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Researchers zero in on ways to combat PRRS

National Pork Board Both dietary fiber and immune stimulation increased the threonine requirement for protein deposition in growing pigs; however, the interaction of the two factors did not result in a further increase.
Scientists aim to develop a pig that is at least able to survive porcine reproductive and respiratory syndrome, at best be totally immune.

Each year porcine reproductive and respiratory syndrome virus costs U.S. pork producers about $660 million in losses. Characterized by reproductive impairment or failure in breeding animals, and respiratory disease in pigs of any age, PRRS is the most economically significant disease to affect U.S. swine production since the eradication of classical swine fever.

While the virus has been in the United States for at least 35 years, a new variant seems to pop up every five years or so, and researchers are still trying to determine all the ways the virus spreads.

With vaccines for PRRS having limited effectiveness, Joan Lunney, a scientist with the USDA, says they are trying to answer the question, "how can we get pigs that will not get as sick and will survive and thrive even if they are infected?"

Internationally recognized for her work on pig immunology and genomics, Lunney has been involved in pig breeding and genetics research since the early 1970s, before PRRS made the scene, but now that's one of her top priorities. It's a priority for many researchers — working on trying to develop a pig that is at least able to survive PRRS, at best be totally immune.

However, several questions remain to be answered. For example, many of these pigs, which have the virus, will die. Some may not only survive but show no infection at all. Why? Lunney says recent research may have partially answered that question.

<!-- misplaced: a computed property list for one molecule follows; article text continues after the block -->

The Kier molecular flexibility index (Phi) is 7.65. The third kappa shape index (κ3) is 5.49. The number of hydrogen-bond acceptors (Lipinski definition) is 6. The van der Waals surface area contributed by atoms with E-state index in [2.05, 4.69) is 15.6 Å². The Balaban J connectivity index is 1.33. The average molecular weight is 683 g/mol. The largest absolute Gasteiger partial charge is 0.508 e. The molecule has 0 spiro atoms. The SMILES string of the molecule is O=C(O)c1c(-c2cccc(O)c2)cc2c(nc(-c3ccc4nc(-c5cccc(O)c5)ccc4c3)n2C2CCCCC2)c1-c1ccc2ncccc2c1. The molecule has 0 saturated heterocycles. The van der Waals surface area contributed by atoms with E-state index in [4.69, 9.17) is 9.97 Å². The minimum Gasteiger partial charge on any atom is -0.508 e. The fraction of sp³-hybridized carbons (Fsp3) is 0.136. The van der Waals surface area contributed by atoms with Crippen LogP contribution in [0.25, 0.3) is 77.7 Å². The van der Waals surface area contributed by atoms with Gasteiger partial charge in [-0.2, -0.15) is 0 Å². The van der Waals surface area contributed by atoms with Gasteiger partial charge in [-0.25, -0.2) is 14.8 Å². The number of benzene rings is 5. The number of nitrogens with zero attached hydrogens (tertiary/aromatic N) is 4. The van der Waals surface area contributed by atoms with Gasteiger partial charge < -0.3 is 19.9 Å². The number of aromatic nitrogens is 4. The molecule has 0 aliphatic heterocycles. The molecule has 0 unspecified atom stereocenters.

"We've taken 200 pigs at a time infected them, right after they've been weaned from mother and we've looked at them to see how one pig compares to another, to see if we can identify genes that are important in resistance to the PRRS virus," Lunney says.

She says one puzzling aspect of that same question deals with congenital infection, assuming if the mother has the virus, it would be passed on to all the fetuses. Lunney's research has shown that is not always the case.

"Even within the same litter, you can have a pig that has a mother who's positive, and they're not, they don't have the virus and the pig next to it in the litter can die from the virus," Lunney says. "So how do the fetuses resist the viral infection and that's work that is ongoing in my lab now."

Meanwhile, Lunney says, researchers have zeroed in on one gene called CD163 that can be gene edited to possibly produce a pig that is totally immune to PRRS, but it could take years before all the testing and verification work is done to see if the immunity continues in following generations of pigs, is it stable, and is the meat from those pigs safe.

Source: USDA, which is solely responsible for the information provided, and wholly owns the information. Informa Business Media and all its subsidiaries are not responsible for any of the content contained in this information asset.

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